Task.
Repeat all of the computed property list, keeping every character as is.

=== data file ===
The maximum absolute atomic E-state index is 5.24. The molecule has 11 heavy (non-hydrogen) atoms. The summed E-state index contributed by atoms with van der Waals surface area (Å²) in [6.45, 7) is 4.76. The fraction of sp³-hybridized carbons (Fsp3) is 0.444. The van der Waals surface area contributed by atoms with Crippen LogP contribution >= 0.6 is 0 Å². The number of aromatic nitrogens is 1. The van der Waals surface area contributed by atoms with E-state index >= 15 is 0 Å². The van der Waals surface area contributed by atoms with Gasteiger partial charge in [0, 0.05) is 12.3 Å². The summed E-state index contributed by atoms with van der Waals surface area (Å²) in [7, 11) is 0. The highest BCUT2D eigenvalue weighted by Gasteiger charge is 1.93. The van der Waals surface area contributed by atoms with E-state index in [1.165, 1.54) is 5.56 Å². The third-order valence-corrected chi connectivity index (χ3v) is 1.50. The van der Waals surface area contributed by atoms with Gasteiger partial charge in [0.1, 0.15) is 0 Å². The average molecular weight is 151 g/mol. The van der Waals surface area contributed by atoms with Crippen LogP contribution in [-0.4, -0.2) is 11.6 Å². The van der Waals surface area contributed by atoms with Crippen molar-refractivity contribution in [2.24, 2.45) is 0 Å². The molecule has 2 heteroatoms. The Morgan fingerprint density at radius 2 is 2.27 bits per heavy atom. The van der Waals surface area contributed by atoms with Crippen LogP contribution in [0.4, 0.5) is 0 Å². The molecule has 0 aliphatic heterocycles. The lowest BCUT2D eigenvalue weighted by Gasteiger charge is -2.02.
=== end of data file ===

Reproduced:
The maximum absolute atomic E-state index is 5.24. The molecule has 11 heavy (non-hydrogen) atoms. The summed E-state index contributed by atoms with van der Waals surface area (Å²) in [6.45, 7) is 4.76. The fraction of sp³-hybridized carbons (Fsp3) is 0.444. The van der Waals surface area contributed by atoms with Crippen LogP contribution >= 0.6 is 0 Å². The number of aromatic nitrogens is 1. The van der Waals surface area contributed by atoms with E-state index >= 15 is 0 Å². The van der Waals surface area contributed by atoms with Gasteiger partial charge in [0, 0.05) is 12.3 Å². The summed E-state index contributed by atoms with van der Waals surface area (Å²) in [7, 11) is 0. The highest BCUT2D eigenvalue weighted by Gasteiger charge is 1.93. The van der Waals surface area contributed by atoms with E-state index in [1.165, 1.54) is 5.56 Å². The third-order valence-corrected chi connectivity index (χ3v) is 1.50. The van der Waals surface area contributed by atoms with Gasteiger partial charge in [0.1, 0.15) is 0 Å². The average molecular weight is 151 g/mol. The van der Waals surface area contributed by atoms with Crippen LogP contribution in [-0.4, -0.2) is 11.6 Å². The van der Waals surface area contributed by atoms with Crippen molar-refractivity contribution in [2.24, 2.45) is 0 Å². The molecule has 2 heteroatoms. The Morgan fingerprint density at radius 2 is 2.27 bits per heavy atom. The van der Waals surface area contributed by atoms with Crippen LogP contribution in [0.4, 0.5) is 0 Å². The molecule has 0 aliphatic heterocycles. The lowest BCUT2D eigenvalue weighted by Gasteiger charge is -2.02.